Note to Reader:
Released in September, the Fall 2015 issue of the Asset Management BC Newsletter included an article by the Partnership for Water Sustainability in BC. Co-authored by Kim Stephens (Partnership Executive Director), Kate Miller (Cowichan Valley Regional District) and Richard Boase (District of North Vancouver).
The article introduced the Asset Management BC audience to the then-new concept of Sustainable Watershed Systems, through Asset Management.This article was published in advance of Beyond the Guidebook 2015: Moving Towards “Sustainable Watershed Systems, through Asset Management”, released in November 2015.
The image below provides a concise storyline for the elements comprising Sustainable Watershed Systems. It introduced a new paradigm that changes the way we can think about watersheds.
The New Paradigm: Watershed Systems as Infrastructure Assets
A watershed is an integrated system, is infrastructure, and must be viewed as an asset that provides municipal services. Watershed systems thinking covers the continuum from water supply to drainage, and encompasses human and/or ecosystem needs.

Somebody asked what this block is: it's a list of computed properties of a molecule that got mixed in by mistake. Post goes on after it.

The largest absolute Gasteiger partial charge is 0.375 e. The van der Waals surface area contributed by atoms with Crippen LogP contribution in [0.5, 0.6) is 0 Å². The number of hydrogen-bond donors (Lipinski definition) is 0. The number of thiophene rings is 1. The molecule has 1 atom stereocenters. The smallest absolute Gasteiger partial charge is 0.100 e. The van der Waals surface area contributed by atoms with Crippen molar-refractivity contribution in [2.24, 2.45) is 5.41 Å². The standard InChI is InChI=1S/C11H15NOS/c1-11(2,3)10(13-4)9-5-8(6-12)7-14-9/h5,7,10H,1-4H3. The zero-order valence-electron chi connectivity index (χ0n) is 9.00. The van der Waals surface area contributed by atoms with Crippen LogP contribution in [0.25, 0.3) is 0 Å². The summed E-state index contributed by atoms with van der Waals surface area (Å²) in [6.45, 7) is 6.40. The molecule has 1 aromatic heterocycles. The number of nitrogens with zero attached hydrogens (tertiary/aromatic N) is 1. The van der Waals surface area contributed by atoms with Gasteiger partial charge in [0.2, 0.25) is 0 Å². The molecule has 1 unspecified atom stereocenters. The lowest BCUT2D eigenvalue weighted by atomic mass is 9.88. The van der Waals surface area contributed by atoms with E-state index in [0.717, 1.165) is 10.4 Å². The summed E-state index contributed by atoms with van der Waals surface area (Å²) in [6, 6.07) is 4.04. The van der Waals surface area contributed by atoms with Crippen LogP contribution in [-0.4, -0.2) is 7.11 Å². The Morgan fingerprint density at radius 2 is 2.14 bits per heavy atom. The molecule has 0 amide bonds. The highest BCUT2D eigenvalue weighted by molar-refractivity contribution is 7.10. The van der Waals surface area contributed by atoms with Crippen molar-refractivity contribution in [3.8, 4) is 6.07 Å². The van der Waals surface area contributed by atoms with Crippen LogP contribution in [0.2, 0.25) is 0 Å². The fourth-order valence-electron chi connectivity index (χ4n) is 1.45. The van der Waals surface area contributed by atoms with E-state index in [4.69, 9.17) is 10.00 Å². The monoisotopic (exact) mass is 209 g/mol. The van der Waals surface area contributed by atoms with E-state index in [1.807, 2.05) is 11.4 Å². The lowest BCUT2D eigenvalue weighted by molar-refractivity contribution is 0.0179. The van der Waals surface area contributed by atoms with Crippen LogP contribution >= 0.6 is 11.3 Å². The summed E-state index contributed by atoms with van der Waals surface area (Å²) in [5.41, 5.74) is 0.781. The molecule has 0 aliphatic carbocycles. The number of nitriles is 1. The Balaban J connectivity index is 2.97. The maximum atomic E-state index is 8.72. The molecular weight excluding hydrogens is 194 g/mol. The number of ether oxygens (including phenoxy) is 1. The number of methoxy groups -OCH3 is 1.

What Happens on the Land Matters!
Where a local government regulates land use, a watershed is an integral part of the drainage infrastructure assets of the local government. More specifically, the three pathways (surface, interflow, groundwater) by which rainfall reaches streams are infrastructure assets. They provide ‘water balance services’. As such, protection and maintenance of the three pathways has financial, level-of-service and life-cycle implications for asset management.
Released in December 2014, Asset Management for Sustainable Service Delivery: A Framework for BC makes the link between local government services, the infrastructure that supports the delivery of those services, and watershed health.
The article provides context and describes why the BC Framework and two other provincial game-changers are drivers for Sustainable Watershed Systems, through Asset Management. It then introduces the ‘Water OUT= Water IN’ mind-map for looking at the Water Balance differently. Finally, the article enlightens how the Georgia Basin Inter-Regional Educational Initiative (IREI) would facilitate integration of watershed systems thinking and adaptation to a changing climate into asset management.
To Learn More:
To download and read the complete article, click on Feast AND Famine: Moving Towards “Sustainable Watershed Systems, through Asset Management”